- Post newspaper clippings, advertisements, photographs, art or anything related to a mathematics inquiry. Encourage students to examine fairness and question the use of statistics in the media. Draw connections between math, patterns, art and architecture.
- Have a variety of tools available in the classroom for students to represent their thinking. Manipulatives and technology provides hands-on experiences to help bridge concrete representations to abstract models.
Developing Risk Takers and Questioning Skills
I noticed that my grade 8 students left many questions blank on the first test I gave them. At first I thought they just didn’t understand the math. I later realized that understanding was only part of the problem. They were afraid to take the risks needed to investigate and solve problems. Students gave up when a solution was not immediately apparent. I decided to use the game Mind Trap at the beginning of each class to encourage students to take risks and ask questions. This game consists of questions that are set in a crime context. Students become more comfortable struggling with a problem, learned to ask better questions and identified specific properties of the problem to help them solve the crime. It’s a great resource for intermediate students.
Life Size Mathematics
North Option OISE/UT students dramatizing Frogs
Take mathematics off the textbook page and bring it into the real world. Students are engaged when they are part of the mathematics. Frogs is an excellent way to dramatize mathematics and demonstrate problem solving. In this task, students wear Hawaiian leis to represent green and yellow frogs. Teachers act as facilitators to help identify patterns for when students get stuck. Towers of Hanoi is another great puzzle to do using cardboard boxes of varied sizes. These are great ways to build collaboration and introduce them to reasoning at the beginning of the year.
Problems for Pairs or Triads
Students need more opportunities to regularly explore math problems. Working in pairs or triads creates a safe community where they can struggle with a problem, contribute their own thoughts, build on one another’s ideas and debate in a more controlled setting. When students are given opportunities daily to discuss and work together on problems, they eventually feel more confident and are able to take more risks. Puzzles like Shikaku [5} or Paint by Numbers (also known as Pic-A-Pics) are great logic puzzles for students to develop their reasoning.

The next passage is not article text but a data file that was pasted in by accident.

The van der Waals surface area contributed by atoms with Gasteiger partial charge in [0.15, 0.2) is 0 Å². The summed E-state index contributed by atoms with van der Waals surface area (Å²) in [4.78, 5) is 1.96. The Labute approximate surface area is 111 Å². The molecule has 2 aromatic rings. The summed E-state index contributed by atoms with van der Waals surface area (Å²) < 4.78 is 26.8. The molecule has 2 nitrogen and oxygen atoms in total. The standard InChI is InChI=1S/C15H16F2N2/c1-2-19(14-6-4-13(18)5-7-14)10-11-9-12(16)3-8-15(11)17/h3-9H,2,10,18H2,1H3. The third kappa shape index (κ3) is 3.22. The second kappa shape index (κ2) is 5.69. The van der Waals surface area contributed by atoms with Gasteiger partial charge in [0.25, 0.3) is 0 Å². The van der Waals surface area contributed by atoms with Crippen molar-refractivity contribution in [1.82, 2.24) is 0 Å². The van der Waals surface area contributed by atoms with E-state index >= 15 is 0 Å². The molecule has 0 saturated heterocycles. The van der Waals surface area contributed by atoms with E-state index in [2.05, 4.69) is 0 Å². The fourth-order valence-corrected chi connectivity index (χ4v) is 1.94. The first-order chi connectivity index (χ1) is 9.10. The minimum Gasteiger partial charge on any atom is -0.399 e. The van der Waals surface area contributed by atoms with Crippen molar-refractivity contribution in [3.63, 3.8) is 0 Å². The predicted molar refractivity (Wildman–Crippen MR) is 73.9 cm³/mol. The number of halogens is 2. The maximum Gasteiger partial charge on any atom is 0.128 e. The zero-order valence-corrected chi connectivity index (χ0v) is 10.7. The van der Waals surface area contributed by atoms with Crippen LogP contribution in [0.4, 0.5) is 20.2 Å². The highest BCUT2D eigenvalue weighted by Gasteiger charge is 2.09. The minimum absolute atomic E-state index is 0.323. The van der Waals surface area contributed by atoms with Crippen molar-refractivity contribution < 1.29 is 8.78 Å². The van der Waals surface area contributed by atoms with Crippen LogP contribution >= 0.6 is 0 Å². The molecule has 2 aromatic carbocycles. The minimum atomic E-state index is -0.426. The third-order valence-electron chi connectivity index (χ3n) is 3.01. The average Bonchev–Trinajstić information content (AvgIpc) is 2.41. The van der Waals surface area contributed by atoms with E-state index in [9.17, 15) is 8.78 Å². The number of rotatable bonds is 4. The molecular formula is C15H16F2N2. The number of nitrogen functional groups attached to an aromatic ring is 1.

Questions from More Good Questions  and Good Questions for Math Teaching  are great questions to further develop their problem solving and connect to the curriculum they are learning.
Adolescents love to talk so let’s give them this opportunity! Not only do we want them to talk in their math pairs or triads, but as a whole group as well. Provide many opportunities to debate, justify and ask questions to one another. If they don’t understand another group’s solution, have them challenge them and ask questions to clarify their thinking. Use question prompts that are posted on the walls as reminders to help them focus their questions. It’s such an amazing thing when you hear a heated debate about mathematics in your intermediate classroom!
In conclusion, if we want our students to value reasoning, be active participants, and to enjoy mathematics, we need to build a culture of mathematics by providing an environment to help them see and be part of the math. As teachers, we need to model problem solving and work out problems together with the class. If teachers are more excited and engaged about math then students will be as well. Doing this at the beginning of the year will set a positive attitude and immerse students in a place that develops those habits of mind for mathematics. When you hear your students say, “I remember in math when we did…” then you know they’ve got you excited about math too.
- Anthony, G. and M. Walshaw, “Characteristics of Effective Teaching of Mathematics: A View from the West”, Journal of Mathematics Education, Vol 2, No. 2, (Dec 2009), pp 147-164.
- Health Canada, “Growing Healthy Canadians – Transition to Adolescents”, http://www.growinghealthykids.com/english/transitions/adolescence/home/index.html
- Schuster, L. and Anderson, N., “Good Questions for math Teaching: Why Ask Them and What to Ask, Grades 5-8”, Toronto: Pearson Education, 2005.
- Small, M. & A. Lin, “More Good Questions: Great Ways to Differentiate Secondary Mathematics Instruction”, Toronto: Nelson Education Ltd, 2010.
- Wanko, J., “Deductive Puzzling”, Mathematics Teaching in the Middle School, Vol 15, No. 9, (May 2010), pp 524 – 531.
- Washington State Online Foster Parent Class. “Child Development Guide”, http://www.dshs.wa.gov/ca/fosterparents/training/chidev/cd06.htm